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The first chime to be installed in the First Church of Christ, Scientist, Boston, Massachusetts, was described in a contemporary newspaper article as follows:
[Boston Journal, January 7, 1895]

                   CHIMES RANG SWEETLY 

       Much admiration was expressed by all those fortunate  
       enough to listen to the first peal of the chimes in the tower 
       of The First Church of Christ, Scientist, corner of Fal-
       mouth and Norway Streets, dedicated yesterday. The  
       sweet, musical tones attracted quite a throng of people, 
       who listened with delight. 

       The chimes were made by the United States Tubular  
       Bell Company, of Methuen, Mass., and are something 
       of a novelty in this country, though for some time well
       and favorably known in the Old Country, especially in 
       England. 

       They are a substitution of tubes of drawn brass for the
       heavy cast bells of old-fashioned chimes. They have the 
       advantage of great economy of space, as well as of cost, a 
       chime of fifteen bells occupying a space not more than
       five by eight feet. 

       Where the old-fashioned chimes required a strong man 
       to ring them, these can be rung from an electric keyboard,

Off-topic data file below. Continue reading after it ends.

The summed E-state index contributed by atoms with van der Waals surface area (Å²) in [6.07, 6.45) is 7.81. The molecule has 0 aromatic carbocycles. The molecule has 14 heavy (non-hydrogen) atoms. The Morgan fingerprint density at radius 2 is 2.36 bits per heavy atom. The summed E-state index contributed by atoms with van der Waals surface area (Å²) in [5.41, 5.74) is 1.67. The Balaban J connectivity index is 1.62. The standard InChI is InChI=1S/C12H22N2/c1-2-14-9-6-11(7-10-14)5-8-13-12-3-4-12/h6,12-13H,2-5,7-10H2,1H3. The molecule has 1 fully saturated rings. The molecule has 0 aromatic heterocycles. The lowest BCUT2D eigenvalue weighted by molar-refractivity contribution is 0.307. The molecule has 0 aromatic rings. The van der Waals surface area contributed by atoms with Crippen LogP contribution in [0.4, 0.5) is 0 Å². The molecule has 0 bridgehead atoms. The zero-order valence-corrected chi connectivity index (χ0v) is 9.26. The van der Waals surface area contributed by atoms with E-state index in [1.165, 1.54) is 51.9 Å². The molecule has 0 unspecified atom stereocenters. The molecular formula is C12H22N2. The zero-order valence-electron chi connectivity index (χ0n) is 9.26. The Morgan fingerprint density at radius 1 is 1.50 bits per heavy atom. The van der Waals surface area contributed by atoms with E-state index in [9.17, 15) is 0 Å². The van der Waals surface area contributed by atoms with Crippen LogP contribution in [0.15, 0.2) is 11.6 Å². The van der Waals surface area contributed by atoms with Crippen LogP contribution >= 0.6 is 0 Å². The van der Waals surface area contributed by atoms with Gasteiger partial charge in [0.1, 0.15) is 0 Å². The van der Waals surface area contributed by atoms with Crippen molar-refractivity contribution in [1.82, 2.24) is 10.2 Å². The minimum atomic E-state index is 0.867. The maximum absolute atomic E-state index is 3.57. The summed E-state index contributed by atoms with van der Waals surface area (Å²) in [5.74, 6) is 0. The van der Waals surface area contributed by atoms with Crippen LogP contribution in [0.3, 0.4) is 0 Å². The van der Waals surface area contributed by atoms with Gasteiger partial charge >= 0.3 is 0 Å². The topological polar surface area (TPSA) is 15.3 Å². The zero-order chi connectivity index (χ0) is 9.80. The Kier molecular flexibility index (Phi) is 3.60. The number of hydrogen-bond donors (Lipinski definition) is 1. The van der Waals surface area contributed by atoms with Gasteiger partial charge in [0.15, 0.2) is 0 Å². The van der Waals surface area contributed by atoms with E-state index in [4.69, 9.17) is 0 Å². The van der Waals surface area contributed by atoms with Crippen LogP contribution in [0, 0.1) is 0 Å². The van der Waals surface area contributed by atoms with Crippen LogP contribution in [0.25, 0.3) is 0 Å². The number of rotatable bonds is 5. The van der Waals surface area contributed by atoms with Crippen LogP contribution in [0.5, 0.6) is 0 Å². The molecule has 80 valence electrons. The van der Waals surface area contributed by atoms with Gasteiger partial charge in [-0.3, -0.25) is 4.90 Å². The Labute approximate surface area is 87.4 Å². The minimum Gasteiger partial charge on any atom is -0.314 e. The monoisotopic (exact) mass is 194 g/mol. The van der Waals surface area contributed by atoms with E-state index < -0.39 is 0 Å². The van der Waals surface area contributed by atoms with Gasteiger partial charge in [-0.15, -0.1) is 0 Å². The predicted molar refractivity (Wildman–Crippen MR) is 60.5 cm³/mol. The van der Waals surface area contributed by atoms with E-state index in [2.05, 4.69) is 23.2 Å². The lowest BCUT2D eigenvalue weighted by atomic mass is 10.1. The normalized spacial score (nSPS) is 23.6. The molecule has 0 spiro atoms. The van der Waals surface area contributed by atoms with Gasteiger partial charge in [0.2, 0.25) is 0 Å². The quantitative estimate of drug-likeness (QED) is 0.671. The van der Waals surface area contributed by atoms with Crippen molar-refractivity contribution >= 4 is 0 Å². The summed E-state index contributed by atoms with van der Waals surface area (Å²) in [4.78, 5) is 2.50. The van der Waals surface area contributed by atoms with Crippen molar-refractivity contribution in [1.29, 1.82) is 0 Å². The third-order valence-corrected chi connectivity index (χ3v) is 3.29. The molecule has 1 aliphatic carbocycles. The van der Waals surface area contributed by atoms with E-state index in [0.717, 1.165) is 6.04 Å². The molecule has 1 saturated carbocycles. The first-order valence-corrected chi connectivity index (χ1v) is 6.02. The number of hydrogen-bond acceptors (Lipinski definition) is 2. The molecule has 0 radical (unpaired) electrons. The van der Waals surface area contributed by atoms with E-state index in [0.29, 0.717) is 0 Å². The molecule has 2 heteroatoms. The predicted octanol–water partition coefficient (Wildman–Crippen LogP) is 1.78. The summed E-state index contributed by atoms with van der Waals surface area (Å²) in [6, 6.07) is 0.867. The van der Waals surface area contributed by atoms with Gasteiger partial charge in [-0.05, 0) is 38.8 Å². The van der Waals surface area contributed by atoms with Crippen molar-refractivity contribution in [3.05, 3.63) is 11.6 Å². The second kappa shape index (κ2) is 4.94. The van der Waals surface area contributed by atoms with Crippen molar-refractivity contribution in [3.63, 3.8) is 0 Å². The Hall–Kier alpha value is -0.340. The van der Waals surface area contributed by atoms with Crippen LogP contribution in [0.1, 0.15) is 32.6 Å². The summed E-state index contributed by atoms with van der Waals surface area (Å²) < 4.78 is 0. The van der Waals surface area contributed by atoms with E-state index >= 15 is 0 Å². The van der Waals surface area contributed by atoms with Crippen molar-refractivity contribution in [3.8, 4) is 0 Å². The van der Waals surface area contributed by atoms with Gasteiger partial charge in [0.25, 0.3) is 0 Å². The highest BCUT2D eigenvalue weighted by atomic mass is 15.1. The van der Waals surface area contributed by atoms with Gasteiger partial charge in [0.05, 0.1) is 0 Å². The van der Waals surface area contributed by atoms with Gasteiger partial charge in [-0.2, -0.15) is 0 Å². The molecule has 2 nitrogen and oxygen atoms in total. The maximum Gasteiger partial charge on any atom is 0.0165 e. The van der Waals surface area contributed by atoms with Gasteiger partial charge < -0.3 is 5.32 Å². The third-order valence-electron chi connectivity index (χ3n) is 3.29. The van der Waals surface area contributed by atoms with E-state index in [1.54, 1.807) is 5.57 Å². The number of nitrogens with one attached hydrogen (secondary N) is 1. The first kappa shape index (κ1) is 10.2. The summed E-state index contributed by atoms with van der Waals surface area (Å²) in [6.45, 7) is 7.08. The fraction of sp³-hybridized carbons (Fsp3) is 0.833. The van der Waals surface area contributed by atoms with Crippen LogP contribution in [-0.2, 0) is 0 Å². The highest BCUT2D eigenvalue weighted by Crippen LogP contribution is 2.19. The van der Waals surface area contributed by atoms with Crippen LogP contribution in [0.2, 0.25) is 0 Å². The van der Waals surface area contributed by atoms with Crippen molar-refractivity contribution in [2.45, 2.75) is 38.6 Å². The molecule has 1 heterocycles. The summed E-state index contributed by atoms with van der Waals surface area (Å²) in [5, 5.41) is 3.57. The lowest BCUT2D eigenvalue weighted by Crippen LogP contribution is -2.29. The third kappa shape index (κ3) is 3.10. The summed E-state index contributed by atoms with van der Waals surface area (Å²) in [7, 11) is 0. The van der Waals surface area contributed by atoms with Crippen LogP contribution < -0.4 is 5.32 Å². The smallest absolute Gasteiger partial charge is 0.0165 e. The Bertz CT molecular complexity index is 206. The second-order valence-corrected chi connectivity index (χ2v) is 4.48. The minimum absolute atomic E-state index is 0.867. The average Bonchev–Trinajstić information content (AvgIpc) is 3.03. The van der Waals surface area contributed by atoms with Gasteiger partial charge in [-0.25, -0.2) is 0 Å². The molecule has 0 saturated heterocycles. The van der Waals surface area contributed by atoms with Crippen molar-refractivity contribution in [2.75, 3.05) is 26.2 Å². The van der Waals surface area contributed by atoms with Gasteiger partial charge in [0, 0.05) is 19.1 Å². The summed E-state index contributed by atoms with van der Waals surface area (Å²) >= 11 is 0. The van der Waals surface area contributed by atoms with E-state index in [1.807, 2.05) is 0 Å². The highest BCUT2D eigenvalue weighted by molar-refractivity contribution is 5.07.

and even when rung by hand require but little muscular 
       power to manipulate them and call forth all the purity 
       and sweetness of their tones. The quality of tone is some-
       thing superb, being rich and mellow. The tubes are care- 
       fully tuned, so that the harmony is perfect. They have 
       all the beauties of a great cathedral chime, with infinitely
       less expense. 

       There is practically no limit to the uses to which these 
       bells may be put. They can be called into requisition in
       theatres, concert halls, and public buildings, as they range 
       in all sizes, from those described down to little sets of 
       silver bells that might be placed on a small centre table. 
       
[Reproduced on pages 61-62 of "Pulpit and Press," by Mary Baker Eddy,
Boston, 1895.]


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